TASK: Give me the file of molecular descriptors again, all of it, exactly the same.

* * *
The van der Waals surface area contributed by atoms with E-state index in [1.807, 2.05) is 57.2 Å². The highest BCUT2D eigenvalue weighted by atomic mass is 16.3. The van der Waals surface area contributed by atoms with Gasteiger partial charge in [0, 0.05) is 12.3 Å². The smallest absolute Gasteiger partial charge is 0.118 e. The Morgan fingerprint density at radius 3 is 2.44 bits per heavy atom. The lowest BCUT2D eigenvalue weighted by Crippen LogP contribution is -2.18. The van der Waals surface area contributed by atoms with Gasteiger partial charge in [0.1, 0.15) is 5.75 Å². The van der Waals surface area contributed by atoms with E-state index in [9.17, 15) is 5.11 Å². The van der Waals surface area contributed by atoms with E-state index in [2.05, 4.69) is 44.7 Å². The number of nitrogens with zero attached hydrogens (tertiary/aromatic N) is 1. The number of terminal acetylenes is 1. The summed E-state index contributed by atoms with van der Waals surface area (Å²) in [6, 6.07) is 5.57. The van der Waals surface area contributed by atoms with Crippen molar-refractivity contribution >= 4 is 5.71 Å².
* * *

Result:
The van der Waals surface area contributed by atoms with E-state index in [1.807, 2.05) is 57.2 Å². The highest BCUT2D eigenvalue weighted by atomic mass is 16.3. The van der Waals surface area contributed by atoms with Gasteiger partial charge in [0, 0.05) is 12.3 Å². The smallest absolute Gasteiger partial charge is 0.118 e. The Morgan fingerprint density at radius 3 is 2.44 bits per heavy atom. The lowest BCUT2D eigenvalue weighted by Crippen LogP contribution is -2.18. The van der Waals surface area contributed by atoms with Gasteiger partial charge in [0.1, 0.15) is 5.75 Å². The van der Waals surface area contributed by atoms with E-state index in [9.17, 15) is 5.11 Å². The van der Waals surface area contributed by atoms with E-state index in [2.05, 4.69) is 44.7 Å². The number of nitrogens with zero attached hydrogens (tertiary/aromatic N) is 1. The number of terminal acetylenes is 1. The summed E-state index contributed by atoms with van der Waals surface area (Å²) in [6, 6.07) is 5.57. The van der Waals surface area contributed by atoms with Crippen molar-refractivity contribution >= 4 is 5.71 Å².